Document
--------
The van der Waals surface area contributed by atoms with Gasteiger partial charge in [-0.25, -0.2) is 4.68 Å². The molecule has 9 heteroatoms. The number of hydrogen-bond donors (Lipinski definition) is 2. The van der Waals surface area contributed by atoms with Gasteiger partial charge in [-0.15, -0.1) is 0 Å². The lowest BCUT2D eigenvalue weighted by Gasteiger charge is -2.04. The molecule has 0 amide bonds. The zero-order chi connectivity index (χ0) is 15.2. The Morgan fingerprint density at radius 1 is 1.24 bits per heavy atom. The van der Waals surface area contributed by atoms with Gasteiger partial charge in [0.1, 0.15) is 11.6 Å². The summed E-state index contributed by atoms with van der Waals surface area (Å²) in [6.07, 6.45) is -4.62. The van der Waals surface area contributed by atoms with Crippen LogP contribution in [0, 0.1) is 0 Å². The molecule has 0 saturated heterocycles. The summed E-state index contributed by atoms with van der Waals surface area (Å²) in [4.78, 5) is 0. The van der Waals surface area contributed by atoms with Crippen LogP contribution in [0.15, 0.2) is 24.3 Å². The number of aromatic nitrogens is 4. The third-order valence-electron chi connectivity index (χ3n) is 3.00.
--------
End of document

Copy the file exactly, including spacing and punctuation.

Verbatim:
The van der Waals surface area contributed by atoms with Gasteiger partial charge in [-0.25, -0.2) is 4.68 Å². The molecule has 9 heteroatoms. The number of hydrogen-bond donors (Lipinski definition) is 2. The van der Waals surface area contributed by atoms with Gasteiger partial charge in [-0.15, -0.1) is 0 Å². The lowest BCUT2D eigenvalue weighted by Gasteiger charge is -2.04. The molecule has 0 amide bonds. The zero-order chi connectivity index (χ0) is 15.2. The Morgan fingerprint density at radius 1 is 1.24 bits per heavy atom. The van der Waals surface area contributed by atoms with Gasteiger partial charge in [0.1, 0.15) is 11.6 Å². The summed E-state index contributed by atoms with van der Waals surface area (Å²) in [6.07, 6.45) is -4.62. The van der Waals surface area contributed by atoms with Crippen LogP contribution in [0, 0.1) is 0 Å². The molecule has 0 saturated heterocycles. The summed E-state index contributed by atoms with van der Waals surface area (Å²) in [4.78, 5) is 0. The van der Waals surface area contributed by atoms with Crippen LogP contribution in [0.15, 0.2) is 24.3 Å². The number of aromatic nitrogens is 4. The third-order valence-electron chi connectivity index (χ3n) is 3.00.